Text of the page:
No Opera or Flash player for the iPhone
For the foreseeable future, Apple's Safari Mobile web browser tool will continue to be the only one of its kind available for the iPhone. In summer, representatives of the Mozilla Project decided against producing a version of Firefox for the iPhone because of differences of opinion over licensing conditions, and now Opera, the Norwegian browser maker, has also abandoned all interest.
In conversation with the New York Times, Jon von Tetzchner, the Opera Software CEO, said his company had begun porting a version of the Opera Mini browser for the iPhone, but then abandoned the project because Apple would not accept products that competed with its own software. Apple did indeed refuse to accept an email client for Google Mail and podcasting software, among other things, into its App Store, saying they duplicated existing functions.
Mozilla's CEO, John Lilly, said in July that Apple was making things too difficult for third-party browser makers. Apple cited technical issues, saying it didn't want outsiders to disrupt the user experience. "That's a business argument masquerading as a technological argument", said Lilly to Wired magazine. Von Tetzchner has a similar view of the problem. "We stopped the work [on Opera Mini] because of the prohibitive license."
Opera produces two distinct browsers for smartphones: the commercial Opera Mobile and Opera Mini, which is free. Opera Mobile is a conventional full-function browser that runs as a native application on the phone's operating system and requests and renders web pages on the device itself. Opera Mini is substantially different, being written in Java and loading simplified, faster-loading pages in a proprietary binary format from special proxy servers run by Opera Software. John Gruber of the Daring Fireball blog had speculated that as a Java application, Opera Mini could not run on the Java-less iPhone. Even if the company implemented their own Java interpreter in order to run it, Apple's licence terms forbid such software.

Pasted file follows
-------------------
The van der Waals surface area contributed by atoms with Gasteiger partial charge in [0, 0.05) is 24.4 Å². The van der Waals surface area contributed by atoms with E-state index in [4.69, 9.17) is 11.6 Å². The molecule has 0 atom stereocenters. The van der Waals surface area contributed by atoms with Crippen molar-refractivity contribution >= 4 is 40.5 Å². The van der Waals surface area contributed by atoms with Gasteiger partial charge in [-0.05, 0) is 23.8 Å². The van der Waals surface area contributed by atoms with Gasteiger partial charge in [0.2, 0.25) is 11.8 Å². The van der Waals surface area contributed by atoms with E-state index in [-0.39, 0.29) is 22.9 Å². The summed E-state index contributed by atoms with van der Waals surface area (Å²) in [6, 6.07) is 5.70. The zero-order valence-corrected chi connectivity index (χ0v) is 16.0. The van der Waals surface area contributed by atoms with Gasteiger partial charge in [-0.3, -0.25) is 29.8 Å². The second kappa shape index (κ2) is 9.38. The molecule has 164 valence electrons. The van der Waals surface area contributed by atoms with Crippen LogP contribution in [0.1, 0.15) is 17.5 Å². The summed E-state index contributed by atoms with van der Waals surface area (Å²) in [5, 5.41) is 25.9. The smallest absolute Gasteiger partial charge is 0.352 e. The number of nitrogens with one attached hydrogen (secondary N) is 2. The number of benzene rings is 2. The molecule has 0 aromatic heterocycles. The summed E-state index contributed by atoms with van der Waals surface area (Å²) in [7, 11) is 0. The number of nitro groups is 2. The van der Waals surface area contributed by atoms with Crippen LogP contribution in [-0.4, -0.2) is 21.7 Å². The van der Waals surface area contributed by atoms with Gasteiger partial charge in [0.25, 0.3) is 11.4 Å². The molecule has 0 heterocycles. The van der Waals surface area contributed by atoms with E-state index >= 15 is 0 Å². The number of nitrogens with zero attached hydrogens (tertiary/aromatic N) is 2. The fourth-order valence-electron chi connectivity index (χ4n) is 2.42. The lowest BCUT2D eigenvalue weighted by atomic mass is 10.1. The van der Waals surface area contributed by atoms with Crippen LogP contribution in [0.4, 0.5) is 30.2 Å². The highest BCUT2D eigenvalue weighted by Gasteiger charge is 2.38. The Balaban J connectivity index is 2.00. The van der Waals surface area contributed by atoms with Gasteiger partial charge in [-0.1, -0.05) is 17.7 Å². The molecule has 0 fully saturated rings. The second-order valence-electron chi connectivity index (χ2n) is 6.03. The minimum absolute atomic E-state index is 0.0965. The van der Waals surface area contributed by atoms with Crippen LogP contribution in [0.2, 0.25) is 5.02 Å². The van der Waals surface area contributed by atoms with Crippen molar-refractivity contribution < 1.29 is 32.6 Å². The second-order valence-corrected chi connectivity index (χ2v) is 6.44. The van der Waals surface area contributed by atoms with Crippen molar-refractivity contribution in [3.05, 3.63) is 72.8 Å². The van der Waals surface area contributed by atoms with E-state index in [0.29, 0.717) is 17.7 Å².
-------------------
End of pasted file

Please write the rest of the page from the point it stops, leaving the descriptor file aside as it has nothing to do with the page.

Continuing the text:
However, von Tetzchner confirmed that his engineers had produced a version of Opera Mini specially adapted for the iPhone, he said, and did not require a Java runtime environment as it did on other platforms.
Along with a choice of browsers, many iPhone users would also like to be able to use Flash applets, but here too there's not likely to be much happening soon. Although Adobe has reportedly got a working version of Flash running in the laboratory, it cannot officially publish it without Apple's consent – the licence conditions for the iPhone development environment specifically prohibit programs that execute or interpret third-party code. Apple CEO Steve Jobs said that he fears that Flash runs too slowly on its otherwise fully web-capable device.
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